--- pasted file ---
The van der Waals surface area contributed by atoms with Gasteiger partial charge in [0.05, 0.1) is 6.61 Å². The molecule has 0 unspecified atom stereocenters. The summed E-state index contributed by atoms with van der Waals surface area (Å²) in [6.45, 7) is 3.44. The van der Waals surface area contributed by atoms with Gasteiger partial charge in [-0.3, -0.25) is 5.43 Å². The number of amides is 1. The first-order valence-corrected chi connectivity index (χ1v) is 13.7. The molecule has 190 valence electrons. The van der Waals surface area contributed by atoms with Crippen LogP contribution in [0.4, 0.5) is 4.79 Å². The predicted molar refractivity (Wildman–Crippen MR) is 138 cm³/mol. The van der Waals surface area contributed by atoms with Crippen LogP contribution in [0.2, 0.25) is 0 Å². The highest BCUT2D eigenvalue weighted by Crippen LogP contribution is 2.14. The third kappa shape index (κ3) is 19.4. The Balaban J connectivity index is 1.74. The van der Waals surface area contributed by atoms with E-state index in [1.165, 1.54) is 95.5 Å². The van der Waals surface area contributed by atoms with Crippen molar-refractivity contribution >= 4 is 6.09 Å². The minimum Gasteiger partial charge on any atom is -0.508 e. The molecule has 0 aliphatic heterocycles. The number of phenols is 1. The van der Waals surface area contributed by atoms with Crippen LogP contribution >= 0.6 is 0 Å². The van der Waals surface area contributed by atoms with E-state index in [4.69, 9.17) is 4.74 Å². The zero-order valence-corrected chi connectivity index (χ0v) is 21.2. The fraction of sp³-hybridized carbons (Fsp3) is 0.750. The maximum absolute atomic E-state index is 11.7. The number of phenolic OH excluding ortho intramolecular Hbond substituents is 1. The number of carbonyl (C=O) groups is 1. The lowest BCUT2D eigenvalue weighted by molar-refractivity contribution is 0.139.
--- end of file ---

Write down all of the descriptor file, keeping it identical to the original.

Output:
The van der Waals surface area contributed by atoms with Gasteiger partial charge in [0.05, 0.1) is 6.61 Å². The molecule has 0 unspecified atom stereocenters. The summed E-state index contributed by atoms with van der Waals surface area (Å²) in [6.45, 7) is 3.44. The van der Waals surface area contributed by atoms with Gasteiger partial charge in [-0.3, -0.25) is 5.43 Å². The number of amides is 1. The first-order valence-corrected chi connectivity index (χ1v) is 13.7. The molecule has 190 valence electrons. The van der Waals surface area contributed by atoms with Crippen LogP contribution in [0.4, 0.5) is 4.79 Å². The predicted molar refractivity (Wildman–Crippen MR) is 138 cm³/mol. The van der Waals surface area contributed by atoms with Crippen LogP contribution in [0.2, 0.25) is 0 Å². The highest BCUT2D eigenvalue weighted by Crippen LogP contribution is 2.14. The third kappa shape index (κ3) is 19.4. The Balaban J connectivity index is 1.74. The van der Waals surface area contributed by atoms with E-state index in [1.165, 1.54) is 95.5 Å². The van der Waals surface area contributed by atoms with Crippen molar-refractivity contribution >= 4 is 6.09 Å². The minimum Gasteiger partial charge on any atom is -0.508 e. The molecule has 0 aliphatic heterocycles. The number of phenols is 1. The van der Waals surface area contributed by atoms with Crippen LogP contribution >= 0.6 is 0 Å². The van der Waals surface area contributed by atoms with E-state index in [4.69, 9.17) is 4.74 Å². The zero-order valence-corrected chi connectivity index (χ0v) is 21.2. The fraction of sp³-hybridized carbons (Fsp3) is 0.750. The maximum absolute atomic E-state index is 11.7. The number of phenolic OH excluding ortho intramolecular Hbond substituents is 1. The number of carbonyl (C=O) groups is 1. The lowest BCUT2D eigenvalue weighted by molar-refractivity contribution is 0.139.